British seed growers are being asked to share their feedback on potential changes to the scope of the Safe Haven Standards, the seed potato assurance scheme run by Red Tractor.
The standards promote best practice in key areas of seed production to protect the industry against incursions of bacterial ring rot or Dickeya.
The review will consider whether the current standards are fit for purpose, as well as identifying potential new areas to bring into the scheme. Seed growers will be able to share their views on the standards using an online questionnaire from December 7 until February 7.
Vicky Smith, technical manager for Red Tractor, said: “At Red Tractor, all of our assurance schemes are reviewed regularly to ensure they offer the best possible protection for growers.
“With Brexit approaching, and with it potential changes to our trading relationships, this seemed the ideal time to consider the current remit of the Safe Haven scheme and whether we can strengthen it further - both in terms of the protection if offers from diseases, but also in enhancing the reputation of British seed.”
AHDB head of crop trade market development Rob Burns has long supported the Safe Haven Standards, and over the years has seen the scheme’s value increase in the eyes of potential customers.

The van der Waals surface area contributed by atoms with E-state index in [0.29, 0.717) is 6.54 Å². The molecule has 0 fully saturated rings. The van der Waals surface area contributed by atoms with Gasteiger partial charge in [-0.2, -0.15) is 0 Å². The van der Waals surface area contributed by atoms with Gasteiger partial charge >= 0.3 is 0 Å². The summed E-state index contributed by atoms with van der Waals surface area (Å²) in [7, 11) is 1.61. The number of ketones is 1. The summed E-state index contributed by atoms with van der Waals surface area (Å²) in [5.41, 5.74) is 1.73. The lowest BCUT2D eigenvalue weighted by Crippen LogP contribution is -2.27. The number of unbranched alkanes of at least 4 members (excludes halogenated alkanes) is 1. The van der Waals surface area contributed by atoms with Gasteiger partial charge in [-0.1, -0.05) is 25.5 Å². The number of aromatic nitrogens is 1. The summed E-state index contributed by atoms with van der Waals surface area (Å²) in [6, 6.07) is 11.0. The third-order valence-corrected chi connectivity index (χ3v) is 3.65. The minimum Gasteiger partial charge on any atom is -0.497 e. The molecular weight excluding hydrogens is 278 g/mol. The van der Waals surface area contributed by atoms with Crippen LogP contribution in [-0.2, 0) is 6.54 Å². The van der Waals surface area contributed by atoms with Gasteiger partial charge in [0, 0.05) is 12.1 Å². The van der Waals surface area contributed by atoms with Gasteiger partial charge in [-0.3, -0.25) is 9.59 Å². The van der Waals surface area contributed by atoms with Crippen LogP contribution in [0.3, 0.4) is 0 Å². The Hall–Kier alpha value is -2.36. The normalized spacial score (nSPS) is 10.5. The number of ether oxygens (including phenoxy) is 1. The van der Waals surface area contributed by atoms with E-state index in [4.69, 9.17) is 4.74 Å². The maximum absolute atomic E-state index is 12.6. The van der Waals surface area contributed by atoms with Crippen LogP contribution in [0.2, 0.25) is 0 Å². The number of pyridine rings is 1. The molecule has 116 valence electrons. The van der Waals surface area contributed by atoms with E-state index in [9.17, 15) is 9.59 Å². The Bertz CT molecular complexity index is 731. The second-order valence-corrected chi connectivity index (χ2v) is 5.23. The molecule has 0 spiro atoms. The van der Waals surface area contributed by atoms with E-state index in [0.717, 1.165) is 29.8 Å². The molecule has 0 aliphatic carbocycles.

In my role, I travel widely working with foreign countries to open new markets for seed potatoes and many of the nations we deal with have a lot of respect for the Safe Haven Standards and the protection it brings.
“However, we are often asked about whether the scheme covers other diseases, such as silver scurf or black dot, or even more exotic pests and diseases like epitrix or zebra chip.
“For some potential trading relationships, a broader scheme could be even more attractive, which is why I think the review is important, and that growers should engage with it.
“There was a first round of productive discussions at the recent Seed Industry Event in St. Andrews where some felt that concentrating on core attributes of the current scheme was the priority whereas some could see a benefit in extending the range of pests and pathogens covered.
“We’re looking forward to gathering more feedback in the coming months.”
Safe Haven Standards
The Safe Haven Standards were initially introduced after a ring rot outbreak in England and Wales in 2003 from seed sourced from the Netherlands.
The scheme was later widened to include Dickeya and has been largely successful at protecting GB seed stocks from these diseases with 60% of growers certified (by area) under the Safe Haven Standards.
“We are keen to hear from all seed producers,” Vicky Smith added. "Whether they are members of the Standards or not, and we will use their feedback to shape discussions on the updated scheme.”
Growers can contribute their views until the questionnaire closing date of February 7. Afterwards, Red Tractor will work with organisations such as AHDB and the James Hutton Institute on an updated version of the standards. That new scheme will then go out for official industry consultation in the autumn of 2019.
The questionnaire can be accessed on the AHDB Potatoes website.